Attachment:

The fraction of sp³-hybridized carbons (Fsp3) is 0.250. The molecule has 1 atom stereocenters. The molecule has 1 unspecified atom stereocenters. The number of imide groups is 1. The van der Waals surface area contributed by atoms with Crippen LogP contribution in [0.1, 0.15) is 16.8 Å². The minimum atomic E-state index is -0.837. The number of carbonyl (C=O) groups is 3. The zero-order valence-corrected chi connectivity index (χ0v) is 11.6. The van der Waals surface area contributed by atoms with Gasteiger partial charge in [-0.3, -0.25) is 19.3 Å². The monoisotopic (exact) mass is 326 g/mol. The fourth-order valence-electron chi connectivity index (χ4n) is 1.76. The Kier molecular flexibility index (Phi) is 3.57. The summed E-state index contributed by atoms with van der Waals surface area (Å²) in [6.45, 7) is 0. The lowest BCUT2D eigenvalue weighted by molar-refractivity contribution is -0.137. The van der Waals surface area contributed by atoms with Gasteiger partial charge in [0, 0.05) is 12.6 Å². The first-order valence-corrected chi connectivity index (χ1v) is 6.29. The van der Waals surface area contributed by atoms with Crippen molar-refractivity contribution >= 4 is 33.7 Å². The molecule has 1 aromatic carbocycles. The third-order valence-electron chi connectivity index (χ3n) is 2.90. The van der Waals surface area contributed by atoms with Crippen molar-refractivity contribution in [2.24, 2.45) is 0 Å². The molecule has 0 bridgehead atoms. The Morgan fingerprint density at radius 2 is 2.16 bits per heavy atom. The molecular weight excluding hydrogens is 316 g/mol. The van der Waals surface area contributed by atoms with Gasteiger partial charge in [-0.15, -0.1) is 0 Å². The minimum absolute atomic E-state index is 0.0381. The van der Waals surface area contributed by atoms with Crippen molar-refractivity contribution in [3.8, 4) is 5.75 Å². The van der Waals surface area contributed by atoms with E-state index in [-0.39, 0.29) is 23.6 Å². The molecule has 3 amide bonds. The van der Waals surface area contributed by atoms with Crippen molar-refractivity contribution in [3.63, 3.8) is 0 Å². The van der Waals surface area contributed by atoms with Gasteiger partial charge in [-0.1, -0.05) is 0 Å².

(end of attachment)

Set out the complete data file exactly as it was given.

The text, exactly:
The fraction of sp³-hybridized carbons (Fsp3) is 0.250. The molecule has 1 atom stereocenters. The molecule has 1 unspecified atom stereocenters. The number of imide groups is 1. The van der Waals surface area contributed by atoms with Crippen LogP contribution in [0.1, 0.15) is 16.8 Å². The minimum atomic E-state index is -0.837. The number of carbonyl (C=O) groups is 3. The zero-order valence-corrected chi connectivity index (χ0v) is 11.6. The van der Waals surface area contributed by atoms with Gasteiger partial charge in [-0.3, -0.25) is 19.3 Å². The monoisotopic (exact) mass is 326 g/mol. The fourth-order valence-electron chi connectivity index (χ4n) is 1.76. The Kier molecular flexibility index (Phi) is 3.57. The summed E-state index contributed by atoms with van der Waals surface area (Å²) in [6.45, 7) is 0. The lowest BCUT2D eigenvalue weighted by molar-refractivity contribution is -0.137. The van der Waals surface area contributed by atoms with Gasteiger partial charge in [0, 0.05) is 12.6 Å². The first-order valence-corrected chi connectivity index (χ1v) is 6.29. The van der Waals surface area contributed by atoms with Crippen molar-refractivity contribution >= 4 is 33.7 Å². The molecule has 1 aromatic carbocycles. The third-order valence-electron chi connectivity index (χ3n) is 2.90. The van der Waals surface area contributed by atoms with Crippen molar-refractivity contribution in [2.24, 2.45) is 0 Å². The molecule has 0 bridgehead atoms. The Morgan fingerprint density at radius 2 is 2.16 bits per heavy atom. The molecular weight excluding hydrogens is 316 g/mol. The van der Waals surface area contributed by atoms with Gasteiger partial charge in [-0.15, -0.1) is 0 Å². The minimum absolute atomic E-state index is 0.0381. The van der Waals surface area contributed by atoms with Crippen molar-refractivity contribution in [3.8, 4) is 5.75 Å². The van der Waals surface area contributed by atoms with E-state index in [-0.39, 0.29) is 23.6 Å². The molecule has 3 amide bonds. The van der Waals surface area contributed by atoms with Crippen molar-refractivity contribution in [3.63, 3.8) is 0 Å². The van der Waals surface area contributed by atoms with Gasteiger partial charge in [-0.1, -0.05) is 0 Å².